Chinese Investment in Africa

The conference I went to last week, Conference on Entrepreneurship and Economic Development in Africa at the University of London, was SO good. I learned more than expected, rubbed shoulders with people I never expected to be in the same room with, and really enjoyed the talks and ideas shared. It is so encouraging to have experiences like that which affirm what our new organization, Anda Leadership, is doing. It seems that the things God put on our hearts are timely and needed. Our task is to manage the opportunity well.

I’m going to post this week about some of my favorite talks.
The first was the one I tried to record after it got going and I realized the information is critically important… not just because of what the speaker said but also because of the response he received from the audience. Sadly I exited the recording app on my iPhone before saving it, but thankfully was sent the slides so I can remember more of it!
In the world of African business and development, the fact that the Chinese government and Chinese companies have been investing there has gained a lot of attention. Before the conference, I heard that the Chinese are there to take advantage of business opportunities and are not known to have many scruples about how they do that. There is concern that they win business because they might not have a problem with corruption, and are not known for highly ethical work. It has also been said that China is trying to use the continent for its abundant natural resources.
At the conference, this came up throughout the morning. I think a majority of the attendees were African, and the emotion in the room was perceptible when it came up. People who care about Africa feel strongly about China’s presence in Africa.
In the afternoon, William So, from China Unicom Africa, took the stage. He holds a high level position in international leadership for China, particularly in business and investment. I was extremely impressed by his presentation and poise throughout his time presenting and being cross-examined. He honestly and directly explained China’s position in Africa… the good and bad parts. He continued to do this even though the audience laughed at him and scoffed at much of what he said.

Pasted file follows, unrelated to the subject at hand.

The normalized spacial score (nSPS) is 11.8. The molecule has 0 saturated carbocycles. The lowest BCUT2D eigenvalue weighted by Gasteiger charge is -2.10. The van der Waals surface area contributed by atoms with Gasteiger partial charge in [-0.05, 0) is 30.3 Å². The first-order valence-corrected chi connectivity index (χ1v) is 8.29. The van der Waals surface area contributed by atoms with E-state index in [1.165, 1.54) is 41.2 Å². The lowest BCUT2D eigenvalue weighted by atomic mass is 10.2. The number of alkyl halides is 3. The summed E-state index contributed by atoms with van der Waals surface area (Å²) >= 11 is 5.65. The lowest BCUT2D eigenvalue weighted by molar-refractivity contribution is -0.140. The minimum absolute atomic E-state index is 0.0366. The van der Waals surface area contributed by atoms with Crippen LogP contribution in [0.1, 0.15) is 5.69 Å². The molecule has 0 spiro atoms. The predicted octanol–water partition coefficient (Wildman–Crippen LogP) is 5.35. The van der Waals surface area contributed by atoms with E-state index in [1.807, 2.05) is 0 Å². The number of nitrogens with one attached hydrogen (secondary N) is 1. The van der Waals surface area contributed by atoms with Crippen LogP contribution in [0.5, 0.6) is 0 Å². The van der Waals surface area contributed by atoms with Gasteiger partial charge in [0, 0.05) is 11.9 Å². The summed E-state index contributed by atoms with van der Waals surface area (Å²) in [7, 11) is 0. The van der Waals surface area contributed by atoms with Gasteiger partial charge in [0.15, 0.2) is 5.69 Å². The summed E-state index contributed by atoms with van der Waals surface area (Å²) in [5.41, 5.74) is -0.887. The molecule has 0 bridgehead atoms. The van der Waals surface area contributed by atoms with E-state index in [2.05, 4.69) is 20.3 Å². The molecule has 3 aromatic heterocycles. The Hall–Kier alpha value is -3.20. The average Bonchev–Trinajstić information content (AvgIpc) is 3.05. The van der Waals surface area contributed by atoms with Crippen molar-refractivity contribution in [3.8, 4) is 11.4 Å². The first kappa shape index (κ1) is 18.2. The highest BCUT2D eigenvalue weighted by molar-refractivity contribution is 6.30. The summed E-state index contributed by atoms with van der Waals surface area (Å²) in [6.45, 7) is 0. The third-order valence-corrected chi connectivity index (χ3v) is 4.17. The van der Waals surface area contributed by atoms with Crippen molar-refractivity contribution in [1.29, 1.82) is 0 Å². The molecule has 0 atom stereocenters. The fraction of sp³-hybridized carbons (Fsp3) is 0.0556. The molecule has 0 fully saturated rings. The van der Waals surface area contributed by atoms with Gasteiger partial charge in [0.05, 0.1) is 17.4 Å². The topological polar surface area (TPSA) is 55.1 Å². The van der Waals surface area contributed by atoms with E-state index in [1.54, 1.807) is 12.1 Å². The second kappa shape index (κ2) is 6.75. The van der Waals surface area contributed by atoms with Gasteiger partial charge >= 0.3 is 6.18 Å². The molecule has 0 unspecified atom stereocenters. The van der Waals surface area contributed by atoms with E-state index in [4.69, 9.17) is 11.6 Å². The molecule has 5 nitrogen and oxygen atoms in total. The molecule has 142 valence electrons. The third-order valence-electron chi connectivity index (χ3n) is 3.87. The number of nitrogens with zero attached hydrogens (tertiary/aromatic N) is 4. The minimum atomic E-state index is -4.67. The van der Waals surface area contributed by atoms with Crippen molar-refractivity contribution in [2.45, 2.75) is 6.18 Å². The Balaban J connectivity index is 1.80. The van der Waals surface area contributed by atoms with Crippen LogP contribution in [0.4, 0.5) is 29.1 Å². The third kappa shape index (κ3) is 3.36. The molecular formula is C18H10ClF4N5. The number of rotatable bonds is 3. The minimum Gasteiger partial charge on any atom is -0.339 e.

Here are my notes:
– The major source of funding investment in Africa are government owned businesses. Gradually, private businesses are investing more. During the question and answer time, he said that government sponsored businesses generally produce the low-quality goods Africans expect from Chinese companies. He thinks private investment is much better.
– Funding from the government comes in two forms. The first is sovereign loan/donation, which is infrastructure focused. Sometimes this is done in the form of non-cash donations, which are usually infrastructure focused. So, maybe China would come into an African country and build a road or rail system. Because one of African development’s most important physical need is infrastructure (according to most speakers at the conference), this is important for Chinese businesses working in Africa. As one participant pointed out in the Q&A time, this investment might also be why Africa is the greatest growth-market in the world. The second way the Chinese are investing is direct investment. These are business acquisitions or new local entities focused on resources. Apparently this has become more popular in recent years.
– Funds in the form of sovereign loans/donations from the Chinese government usually go directly to local governments. China sees the reigning government as the legitimate one, and are hurt that they have been accused of supporting evil regimes like the former Libyan government when, in fact, they were supporting the only recognized, legitimate government at the time. He pointed out that Americans were supporting rebels. (Interesting cultural valuation difference, huh?) Then the African government can invest money back into Chinese companies, which can then build infrastructure.
– Funds from the government in the form of investment are put directly into the Chinese companies. They then support local economies in the normal ways, and taxes go to the benefit of local governments. The African government is able to access natural resources and then sell them to the Chinese. (I’m pretty sure this is what he meant).
– The benefit of funds from the Chinese government to Africa is that Africa reaps the long-term benefit of infrastructure development. However, local economies don’t see much short-term benefit since they bring in the companies from China, so not everyone is initially impacted. Mr. So seemed to think this is a reason the investment isn’t appreciated by the masses.
– Funds from the private sector “inject cash into the local economy.” Chinese companies begin an African operation, buy from African suppliers, hire African employees, provide goods for African consumers and by providing jobs create more ability for Africans to be consumers, and then those consumers can purchase from the Chinese company again. Mr. So believes this is the better way for Chinese investment in Africa.
Mr. So also explained why China got involved in Africa. They wanted more friends at the UN, and by making friends in Africa they figured they could get a lot of support with little resistance. I assume you can see some of the problems with this — friendships could turn into political strong-arming if a government owes significant money to a strong country like China. He said later they realized that the natural resources would be good for China as well and started investing to that end. China is not shy to say that they are investing for their own benefit, but also will point to the ways their input is of benefit to Africa as well. He pointed out that other superpowers have done the same thing, but lacking the honesty (think colonization).